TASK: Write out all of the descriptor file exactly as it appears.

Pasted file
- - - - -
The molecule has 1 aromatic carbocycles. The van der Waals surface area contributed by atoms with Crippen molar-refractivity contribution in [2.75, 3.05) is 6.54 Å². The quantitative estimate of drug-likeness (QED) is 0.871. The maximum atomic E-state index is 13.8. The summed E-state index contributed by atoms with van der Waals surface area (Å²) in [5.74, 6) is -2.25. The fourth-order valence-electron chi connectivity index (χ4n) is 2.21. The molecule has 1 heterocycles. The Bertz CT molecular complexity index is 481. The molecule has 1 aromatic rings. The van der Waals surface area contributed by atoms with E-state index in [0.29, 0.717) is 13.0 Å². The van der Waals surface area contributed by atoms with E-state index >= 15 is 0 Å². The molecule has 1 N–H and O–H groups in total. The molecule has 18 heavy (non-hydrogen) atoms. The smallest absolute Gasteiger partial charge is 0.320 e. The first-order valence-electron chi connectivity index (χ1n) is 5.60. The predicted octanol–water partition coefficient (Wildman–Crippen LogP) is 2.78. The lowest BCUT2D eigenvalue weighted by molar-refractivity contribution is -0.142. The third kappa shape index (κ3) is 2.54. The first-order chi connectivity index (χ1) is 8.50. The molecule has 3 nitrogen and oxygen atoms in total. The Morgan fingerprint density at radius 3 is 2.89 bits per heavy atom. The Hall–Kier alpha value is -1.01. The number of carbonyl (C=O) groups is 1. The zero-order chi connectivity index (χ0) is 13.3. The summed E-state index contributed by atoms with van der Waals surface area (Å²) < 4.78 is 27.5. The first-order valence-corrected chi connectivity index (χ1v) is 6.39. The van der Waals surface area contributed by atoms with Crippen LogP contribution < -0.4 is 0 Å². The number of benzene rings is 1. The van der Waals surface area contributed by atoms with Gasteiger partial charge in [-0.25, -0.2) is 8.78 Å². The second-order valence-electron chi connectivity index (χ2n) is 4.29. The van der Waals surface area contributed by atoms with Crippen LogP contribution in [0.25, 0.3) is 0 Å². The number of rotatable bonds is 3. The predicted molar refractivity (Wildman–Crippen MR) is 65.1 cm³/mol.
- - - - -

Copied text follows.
The molecule has 1 aromatic carbocycles. The van der Waals surface area contributed by atoms with Crippen molar-refractivity contribution in [2.75, 3.05) is 6.54 Å². The quantitative estimate of drug-likeness (QED) is 0.871. The maximum atomic E-state index is 13.8. The summed E-state index contributed by atoms with van der Waals surface area (Å²) in [5.74, 6) is -2.25. The fourth-order valence-electron chi connectivity index (χ4n) is 2.21. The molecule has 1 heterocycles. The Bertz CT molecular complexity index is 481. The molecule has 1 aromatic rings. The van der Waals surface area contributed by atoms with E-state index in [0.29, 0.717) is 13.0 Å². The van der Waals surface area contributed by atoms with E-state index >= 15 is 0 Å². The molecule has 1 N–H and O–H groups in total. The molecule has 18 heavy (non-hydrogen) atoms. The smallest absolute Gasteiger partial charge is 0.320 e. The first-order valence-electron chi connectivity index (χ1n) is 5.60. The predicted octanol–water partition coefficient (Wildman–Crippen LogP) is 2.78. The lowest BCUT2D eigenvalue weighted by molar-refractivity contribution is -0.142. The third kappa shape index (κ3) is 2.54. The first-order chi connectivity index (χ1) is 8.50. The molecule has 3 nitrogen and oxygen atoms in total. The Morgan fingerprint density at radius 3 is 2.89 bits per heavy atom. The Hall–Kier alpha value is -1.01. The number of carbonyl (C=O) groups is 1. The zero-order chi connectivity index (χ0) is 13.3. The summed E-state index contributed by atoms with van der Waals surface area (Å²) < 4.78 is 27.5. The first-order valence-corrected chi connectivity index (χ1v) is 6.39. The van der Waals surface area contributed by atoms with Crippen LogP contribution < -0.4 is 0 Å². The number of benzene rings is 1. The van der Waals surface area contributed by atoms with Gasteiger partial charge in [-0.25, -0.2) is 8.78 Å². The second-order valence-electron chi connectivity index (χ2n) is 4.29. The van der Waals surface area contributed by atoms with Crippen LogP contribution in [0.25, 0.3) is 0 Å². The number of rotatable bonds is 3. The predicted molar refractivity (Wildman–Crippen MR) is 65.1 cm³/mol.